How to Strategically Price Your Home
The Harsh Truth
One of the harshest truths that sellers ignore is hearing from an agent that their home is “overpriced.” Overpriced homes tend to attract fewer buyers, are more unlikely to sell, and when they do sell, they tend to sell for far less than the asking price. If you want the most money for your property, it’s critical to hit the best, most accurate price before you list. Don’t think, “Oh, we can come down.” It doesn’t work that way. Once a home is on the market you have less than a month to get what you’re asking for. Buyers and agents are most likely to show interest in the first to the fourth week a home is listed. Interest begins to wane in the fifth and sixth weeks, and from the fifth week on, both buyers and sellers will think of your home as undesirable, stale, or worse, overpriced.
Six things you should do before pricing your home:
- Ask yourself why you’re selling. Do you want to sell, or need to sell? You may need to sell your existing home to be able to afford the next home you’re looking for. Or, maybe you found your dream home, and now your current home has become a drain on your finances. Either way, your reason for selling will impact your price.
- Try to be impartial about the price. We get it. It’s your first house. Your kids were born and grew up in that house. You remodeled half of it with your own two hands. There are a thousand and one emotional reasons and values you will confuse with the physical reasons and value of your home. Try to step back and see your house as another house, not as a “home.” There’s a difference. People buy houses and make them their homes. No one cares what you paid for it, or how much work you put into it. They care about what they’ll have to pay to buy it.
- Do your research in person, and online. Studying what has and hasn’t worked in your area or “market” will give an excellent baseline to let you strategically price, position, and even stage your property, so you get top dollar for it. Once you have a good baseline for what the property is worth, do anything you can that will help you boost your asking price. Sometimes $5,000 to $10,000 worth of remodels can add $15,000 to $30,000 to the asking price. You can find out a lot about the market by using Homes.com to do your online research. Going to open houses in your neighborhood to see homes like yours is also a fun way to do research. Make a list of all the features and things you want to check out, so each house is evaluated on the same criteria.
- Get a Comparative Market Analysis (CMA) report from a Realtor. A CMA is simply a report compiled from a Multiple Listings Service (MLS) database that gives you the details, photos, prices and information (number of bedrooms and bathrooms, etc.) of the homes similar to yours that are on the market in your area. CMA’s list properties that recently sold, or failed to sell. Realtors will typically give you a CMA because they want to represent you when you do decide to sell.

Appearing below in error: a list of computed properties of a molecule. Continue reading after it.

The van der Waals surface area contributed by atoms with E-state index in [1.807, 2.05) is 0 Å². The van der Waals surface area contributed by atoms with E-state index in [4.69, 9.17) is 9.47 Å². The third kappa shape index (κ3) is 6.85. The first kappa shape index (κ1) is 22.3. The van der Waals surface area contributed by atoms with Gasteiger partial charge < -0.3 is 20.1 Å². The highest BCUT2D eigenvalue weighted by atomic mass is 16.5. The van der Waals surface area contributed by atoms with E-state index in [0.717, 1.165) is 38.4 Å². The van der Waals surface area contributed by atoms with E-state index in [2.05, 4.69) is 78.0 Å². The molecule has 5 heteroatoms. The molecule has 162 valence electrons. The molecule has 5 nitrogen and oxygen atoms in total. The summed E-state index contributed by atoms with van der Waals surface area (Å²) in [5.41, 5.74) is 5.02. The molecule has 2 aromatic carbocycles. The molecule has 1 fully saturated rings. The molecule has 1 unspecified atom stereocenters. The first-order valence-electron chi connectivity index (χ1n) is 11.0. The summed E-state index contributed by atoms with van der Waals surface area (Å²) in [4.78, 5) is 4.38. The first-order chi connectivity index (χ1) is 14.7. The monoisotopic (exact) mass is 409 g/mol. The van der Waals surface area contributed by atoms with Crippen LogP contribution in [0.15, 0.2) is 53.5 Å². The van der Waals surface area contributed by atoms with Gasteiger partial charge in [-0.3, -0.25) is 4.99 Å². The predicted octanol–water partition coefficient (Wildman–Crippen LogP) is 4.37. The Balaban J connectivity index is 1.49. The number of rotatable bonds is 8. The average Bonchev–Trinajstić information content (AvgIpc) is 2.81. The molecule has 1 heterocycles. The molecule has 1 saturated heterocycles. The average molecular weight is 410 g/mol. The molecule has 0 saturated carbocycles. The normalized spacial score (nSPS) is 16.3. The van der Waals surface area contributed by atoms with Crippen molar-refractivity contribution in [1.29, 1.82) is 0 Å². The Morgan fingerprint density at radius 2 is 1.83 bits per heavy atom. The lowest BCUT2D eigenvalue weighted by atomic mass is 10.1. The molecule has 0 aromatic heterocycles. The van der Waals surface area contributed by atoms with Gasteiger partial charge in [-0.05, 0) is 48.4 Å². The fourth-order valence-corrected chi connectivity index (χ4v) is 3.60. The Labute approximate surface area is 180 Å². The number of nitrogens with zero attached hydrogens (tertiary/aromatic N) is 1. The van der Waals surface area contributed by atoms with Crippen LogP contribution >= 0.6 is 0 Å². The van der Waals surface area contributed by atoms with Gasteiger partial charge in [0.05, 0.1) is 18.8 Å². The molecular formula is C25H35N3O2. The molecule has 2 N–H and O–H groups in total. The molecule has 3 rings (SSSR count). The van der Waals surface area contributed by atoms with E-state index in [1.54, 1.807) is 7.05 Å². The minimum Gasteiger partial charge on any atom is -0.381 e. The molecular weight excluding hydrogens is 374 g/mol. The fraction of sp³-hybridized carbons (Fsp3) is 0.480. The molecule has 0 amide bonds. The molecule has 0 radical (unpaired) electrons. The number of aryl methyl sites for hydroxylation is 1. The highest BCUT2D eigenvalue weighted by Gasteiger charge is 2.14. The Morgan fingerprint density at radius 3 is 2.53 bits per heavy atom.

- Ask for an evaluation of your home. A home evaluation is free and is typically a “mini-CMA” a Realtor does to get a sense of your property. Most Realtors you invite to evaluate your home will examine its layout, quality, and maintenance. Will the carpets need cleaning or replacing? Does it need to be painted? How is the workmanship in it? Is it cheap construction or quality? They’ll look at anything related to its condition, including structure, layout, and roof. Some Realtors will do a more extensive inspection; others will do a quick look around to get an estimate of what the home may be worth. Either way, their experienced eye, and assessment will be very close to what you might consider listing the home for. They’ll tell you what you might want to consider upgrading or fixing to get the best price.
- Timing is everything. Don’t rush to market. Try to price your home when its market value and buyer interest are at their highest, which studies show is in May. Homes put on the market between May 15 and May 30 tend to sell 18 days sooner than at any other time of the year. It may be because of the flowers, the weather, the sunny days, or because people get married in the spring. But it’s something to consider.
Unless you have a great location and property that’s really in demand year-round, it’s also important to understand that a house is most likely to sell for what you’re asking (or more) within the first six weeks it is on the market. The top activity among potential buyers and their agents traditionally happens during the second to fourth weeks they’re on the market. Knowing that, take your time placing your home up for sale if you can. Do your research, schedule your upgrades and any repair or remodeling work, price it appropriately and accurately. Then shoot for a May market date. You’ll be glad you did.
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Happy house hunting!